(2) China's current regulations required that GMP can only be certified to qualified drug manufacturers and associated to products. Non-certified laboratories or pilot plants are currently considered “non-GMP”. China requires GMP certification in the first phase of clinical trials of drugs. Differently, the United States, Canada, and many other countries and regions are exempted from the requirements of GMP for Phase 1. These problems have posed a dilemma to many drug development companies: to conduct drug trials in foreign countries or to spend massively in China to work with companies that hold GMP qualifications.

(3) The public has insufficient confidence in biological therapy. According to our survey, not only ordinary people, but even some doctors are skeptical about biological treatment. After a series of events, public opinion has exerted pressure, causing the government and hospitals to adopt more cautious approaches to experimental and clinical biotherapy.

(4) Ethical supervision and biosafety supervision need to be strengthened. Due to different cultural backgrounds, the ethical review of biomedical research started late in China, leading to imperfect regulations and inefficient ethical review; many researchers lacked knowledge and correct understanding. Similarly, biosecurity is a serious challenge in China and the world. Current regulations do not effectively control the biosafety risks of the entire process of research, production, experimentation, and application.

Figure: The drug evaluation and approval process of China

Our recommendations and plans for future project improvement:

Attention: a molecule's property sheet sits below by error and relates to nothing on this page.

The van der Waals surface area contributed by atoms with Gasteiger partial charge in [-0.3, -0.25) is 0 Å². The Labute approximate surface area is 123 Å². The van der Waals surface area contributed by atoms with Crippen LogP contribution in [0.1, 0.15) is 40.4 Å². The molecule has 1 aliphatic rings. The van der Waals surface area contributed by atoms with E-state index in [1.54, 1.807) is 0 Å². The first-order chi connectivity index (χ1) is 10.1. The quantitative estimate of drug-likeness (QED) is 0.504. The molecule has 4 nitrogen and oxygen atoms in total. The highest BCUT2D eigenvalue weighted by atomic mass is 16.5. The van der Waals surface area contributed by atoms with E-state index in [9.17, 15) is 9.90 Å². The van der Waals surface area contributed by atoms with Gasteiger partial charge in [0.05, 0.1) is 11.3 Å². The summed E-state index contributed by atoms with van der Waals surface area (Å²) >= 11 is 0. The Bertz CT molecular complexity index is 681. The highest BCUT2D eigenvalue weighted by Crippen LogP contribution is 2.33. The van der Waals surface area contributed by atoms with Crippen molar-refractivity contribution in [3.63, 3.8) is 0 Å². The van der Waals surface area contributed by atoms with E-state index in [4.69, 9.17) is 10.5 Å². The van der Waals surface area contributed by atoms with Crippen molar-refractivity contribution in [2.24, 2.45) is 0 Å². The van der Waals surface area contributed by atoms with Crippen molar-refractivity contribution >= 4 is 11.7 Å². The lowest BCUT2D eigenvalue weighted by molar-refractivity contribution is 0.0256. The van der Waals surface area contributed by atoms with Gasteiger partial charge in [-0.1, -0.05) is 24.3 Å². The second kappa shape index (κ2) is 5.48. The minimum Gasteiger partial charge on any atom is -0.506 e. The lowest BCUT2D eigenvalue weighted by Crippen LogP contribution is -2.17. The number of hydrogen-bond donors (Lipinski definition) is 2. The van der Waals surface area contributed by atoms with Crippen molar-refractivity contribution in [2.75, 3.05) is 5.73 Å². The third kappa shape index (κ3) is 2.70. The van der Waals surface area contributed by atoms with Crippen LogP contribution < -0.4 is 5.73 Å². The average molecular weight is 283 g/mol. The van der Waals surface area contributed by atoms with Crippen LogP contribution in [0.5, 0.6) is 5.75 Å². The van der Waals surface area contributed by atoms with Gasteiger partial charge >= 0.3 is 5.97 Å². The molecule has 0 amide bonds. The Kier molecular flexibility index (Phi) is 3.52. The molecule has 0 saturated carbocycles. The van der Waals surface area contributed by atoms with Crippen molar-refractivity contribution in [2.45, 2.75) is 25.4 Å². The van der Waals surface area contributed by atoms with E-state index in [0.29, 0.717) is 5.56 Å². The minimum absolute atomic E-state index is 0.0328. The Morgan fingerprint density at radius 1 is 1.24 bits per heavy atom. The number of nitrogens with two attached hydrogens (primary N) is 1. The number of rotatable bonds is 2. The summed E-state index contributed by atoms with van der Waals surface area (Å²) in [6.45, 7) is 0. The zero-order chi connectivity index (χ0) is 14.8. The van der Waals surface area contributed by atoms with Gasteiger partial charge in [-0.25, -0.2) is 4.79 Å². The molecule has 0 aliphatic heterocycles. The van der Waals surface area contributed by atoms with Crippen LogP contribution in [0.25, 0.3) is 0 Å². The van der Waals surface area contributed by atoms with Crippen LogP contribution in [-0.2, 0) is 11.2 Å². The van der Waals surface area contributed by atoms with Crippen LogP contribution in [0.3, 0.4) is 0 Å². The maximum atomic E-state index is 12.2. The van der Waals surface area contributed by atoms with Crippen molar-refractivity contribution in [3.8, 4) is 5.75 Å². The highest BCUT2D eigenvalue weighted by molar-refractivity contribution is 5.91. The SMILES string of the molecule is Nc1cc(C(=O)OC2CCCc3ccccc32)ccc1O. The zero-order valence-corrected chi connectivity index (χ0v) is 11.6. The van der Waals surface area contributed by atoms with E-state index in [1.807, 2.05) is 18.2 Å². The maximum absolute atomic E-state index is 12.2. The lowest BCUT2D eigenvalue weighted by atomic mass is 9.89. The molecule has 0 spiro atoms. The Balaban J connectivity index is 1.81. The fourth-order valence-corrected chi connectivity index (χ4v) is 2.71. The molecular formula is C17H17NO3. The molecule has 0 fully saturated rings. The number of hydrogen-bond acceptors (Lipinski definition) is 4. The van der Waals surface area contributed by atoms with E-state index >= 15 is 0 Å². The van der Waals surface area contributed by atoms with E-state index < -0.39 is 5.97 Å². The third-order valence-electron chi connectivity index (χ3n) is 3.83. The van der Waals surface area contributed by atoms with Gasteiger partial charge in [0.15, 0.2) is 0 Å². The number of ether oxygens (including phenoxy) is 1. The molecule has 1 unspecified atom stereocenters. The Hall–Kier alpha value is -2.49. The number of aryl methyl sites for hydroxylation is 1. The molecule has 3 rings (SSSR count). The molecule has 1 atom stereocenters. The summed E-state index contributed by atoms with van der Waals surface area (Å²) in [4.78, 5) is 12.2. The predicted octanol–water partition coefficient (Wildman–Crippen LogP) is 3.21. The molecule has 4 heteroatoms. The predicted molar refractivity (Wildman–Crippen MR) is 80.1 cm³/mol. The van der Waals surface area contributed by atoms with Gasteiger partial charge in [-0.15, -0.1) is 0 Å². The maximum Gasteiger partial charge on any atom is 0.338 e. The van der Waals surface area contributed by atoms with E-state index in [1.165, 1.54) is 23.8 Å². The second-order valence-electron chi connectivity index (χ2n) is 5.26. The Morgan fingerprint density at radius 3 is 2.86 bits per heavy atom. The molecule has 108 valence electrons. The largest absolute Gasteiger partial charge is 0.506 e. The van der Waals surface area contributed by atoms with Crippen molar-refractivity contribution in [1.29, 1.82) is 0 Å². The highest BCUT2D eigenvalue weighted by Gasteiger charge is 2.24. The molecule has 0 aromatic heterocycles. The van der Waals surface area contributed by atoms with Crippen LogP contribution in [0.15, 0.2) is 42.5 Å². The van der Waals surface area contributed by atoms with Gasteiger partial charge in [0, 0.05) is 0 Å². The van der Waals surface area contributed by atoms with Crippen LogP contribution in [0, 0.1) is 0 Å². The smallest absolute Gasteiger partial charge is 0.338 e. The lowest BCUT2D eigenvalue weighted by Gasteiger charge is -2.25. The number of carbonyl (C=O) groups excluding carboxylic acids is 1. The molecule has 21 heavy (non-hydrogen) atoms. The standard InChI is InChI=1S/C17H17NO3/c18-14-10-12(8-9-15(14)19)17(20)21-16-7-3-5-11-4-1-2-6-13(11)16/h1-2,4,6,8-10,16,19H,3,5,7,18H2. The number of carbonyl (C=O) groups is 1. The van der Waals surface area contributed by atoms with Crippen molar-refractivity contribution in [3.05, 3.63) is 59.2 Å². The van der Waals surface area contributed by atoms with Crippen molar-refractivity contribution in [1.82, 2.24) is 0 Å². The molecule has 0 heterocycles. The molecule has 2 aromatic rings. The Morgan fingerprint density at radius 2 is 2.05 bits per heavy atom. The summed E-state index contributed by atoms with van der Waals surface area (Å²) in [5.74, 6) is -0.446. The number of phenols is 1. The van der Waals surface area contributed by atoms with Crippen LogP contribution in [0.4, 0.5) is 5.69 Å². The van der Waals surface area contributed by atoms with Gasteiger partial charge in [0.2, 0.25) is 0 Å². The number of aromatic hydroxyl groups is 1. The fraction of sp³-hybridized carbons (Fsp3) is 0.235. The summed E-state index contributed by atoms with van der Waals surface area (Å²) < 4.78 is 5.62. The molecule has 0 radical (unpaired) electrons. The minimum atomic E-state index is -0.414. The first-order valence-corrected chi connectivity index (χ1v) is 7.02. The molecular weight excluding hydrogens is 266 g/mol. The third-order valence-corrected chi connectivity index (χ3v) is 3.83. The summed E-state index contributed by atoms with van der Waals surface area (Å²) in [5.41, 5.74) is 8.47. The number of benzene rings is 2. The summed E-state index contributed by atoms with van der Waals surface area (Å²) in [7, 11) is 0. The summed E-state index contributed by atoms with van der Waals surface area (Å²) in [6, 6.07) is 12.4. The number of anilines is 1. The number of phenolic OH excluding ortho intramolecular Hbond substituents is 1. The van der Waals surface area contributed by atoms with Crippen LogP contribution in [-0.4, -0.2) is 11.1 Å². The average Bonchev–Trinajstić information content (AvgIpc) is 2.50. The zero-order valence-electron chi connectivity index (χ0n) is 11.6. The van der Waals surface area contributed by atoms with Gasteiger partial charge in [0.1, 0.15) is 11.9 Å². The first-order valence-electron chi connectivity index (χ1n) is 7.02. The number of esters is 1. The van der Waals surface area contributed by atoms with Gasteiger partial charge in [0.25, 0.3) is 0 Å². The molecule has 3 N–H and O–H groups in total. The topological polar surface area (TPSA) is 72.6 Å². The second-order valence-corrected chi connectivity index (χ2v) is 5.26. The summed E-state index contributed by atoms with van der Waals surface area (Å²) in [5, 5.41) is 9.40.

(1) In response to regulations and policies, we hope to have extensive contacts and communication with more government departments in the comprehensive human practice process in the future to understand the practical difficulties in the drug review process. Meanwhile, we can cooperate with the company and analyze the current challenge they are facing, and to provide a concrete policy advice report.

(2) We call for the addition of research ethics in basic education, undergraduate and postgraduate education to raise the awareness of public. At the same time, we hope to have more teams (especially in China) in the future of education and in social participation projects; students and the public should be guided to pay attention to the ethics and philosophy behind science.

(3) We propose to establish an effective communication mechanism to bring together various stakeholders, involving the public, drug developers, industry and government to reduce information barriers, and to refine the laws and regulations to make an effective trade-off between discretionary power and uncertainty.

(4) We suggest that China's drug approval and evaluation policy should be further integrated with the world, for example, accepting overseas clinical trial data; encouraging a series of extended experiments; focusing on the transparency of experimental animal welfare and clinical subjects; and cultivating more efficient drugs; approving and evaluate talents; considering contracting part of the work to commercial contractors.